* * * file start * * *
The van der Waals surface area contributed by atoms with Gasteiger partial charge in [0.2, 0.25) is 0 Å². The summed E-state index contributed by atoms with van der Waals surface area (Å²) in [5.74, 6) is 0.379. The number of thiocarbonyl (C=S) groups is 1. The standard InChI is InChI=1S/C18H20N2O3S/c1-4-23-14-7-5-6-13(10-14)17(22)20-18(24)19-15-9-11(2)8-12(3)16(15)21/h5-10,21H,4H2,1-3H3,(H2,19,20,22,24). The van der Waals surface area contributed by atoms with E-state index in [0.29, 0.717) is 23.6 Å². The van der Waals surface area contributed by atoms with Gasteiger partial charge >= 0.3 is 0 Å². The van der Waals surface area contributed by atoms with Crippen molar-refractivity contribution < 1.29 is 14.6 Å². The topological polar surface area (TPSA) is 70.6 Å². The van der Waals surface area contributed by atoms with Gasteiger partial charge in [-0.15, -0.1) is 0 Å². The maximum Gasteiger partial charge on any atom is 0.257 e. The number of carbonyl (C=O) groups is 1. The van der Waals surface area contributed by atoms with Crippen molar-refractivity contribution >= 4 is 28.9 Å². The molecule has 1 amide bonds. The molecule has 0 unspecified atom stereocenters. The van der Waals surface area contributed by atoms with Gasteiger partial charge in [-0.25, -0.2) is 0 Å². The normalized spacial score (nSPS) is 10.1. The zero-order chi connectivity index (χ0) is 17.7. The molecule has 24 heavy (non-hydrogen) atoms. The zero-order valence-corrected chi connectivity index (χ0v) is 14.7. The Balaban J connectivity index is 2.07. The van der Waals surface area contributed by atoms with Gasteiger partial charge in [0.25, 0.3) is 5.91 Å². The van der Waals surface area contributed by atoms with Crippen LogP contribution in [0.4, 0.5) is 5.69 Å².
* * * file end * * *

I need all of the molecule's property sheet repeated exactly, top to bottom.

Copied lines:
The van der Waals surface area contributed by atoms with Gasteiger partial charge in [0.2, 0.25) is 0 Å². The summed E-state index contributed by atoms with van der Waals surface area (Å²) in [5.74, 6) is 0.379. The number of thiocarbonyl (C=S) groups is 1. The standard InChI is InChI=1S/C18H20N2O3S/c1-4-23-14-7-5-6-13(10-14)17(22)20-18(24)19-15-9-11(2)8-12(3)16(15)21/h5-10,21H,4H2,1-3H3,(H2,19,20,22,24). The van der Waals surface area contributed by atoms with E-state index in [0.29, 0.717) is 23.6 Å². The van der Waals surface area contributed by atoms with Gasteiger partial charge >= 0.3 is 0 Å². The van der Waals surface area contributed by atoms with Crippen molar-refractivity contribution < 1.29 is 14.6 Å². The topological polar surface area (TPSA) is 70.6 Å². The van der Waals surface area contributed by atoms with Gasteiger partial charge in [-0.15, -0.1) is 0 Å². The maximum Gasteiger partial charge on any atom is 0.257 e. The number of carbonyl (C=O) groups is 1. The van der Waals surface area contributed by atoms with Crippen molar-refractivity contribution >= 4 is 28.9 Å². The molecule has 1 amide bonds. The molecule has 0 unspecified atom stereocenters. The van der Waals surface area contributed by atoms with Gasteiger partial charge in [-0.25, -0.2) is 0 Å². The normalized spacial score (nSPS) is 10.1. The zero-order chi connectivity index (χ0) is 17.7. The molecule has 24 heavy (non-hydrogen) atoms. The zero-order valence-corrected chi connectivity index (χ0v) is 14.7. The Balaban J connectivity index is 2.07. The van der Waals surface area contributed by atoms with Gasteiger partial charge in [0.25, 0.3) is 5.91 Å². The van der Waals surface area contributed by atoms with Crippen LogP contribution in [0.4, 0.5) is 5.69 Å².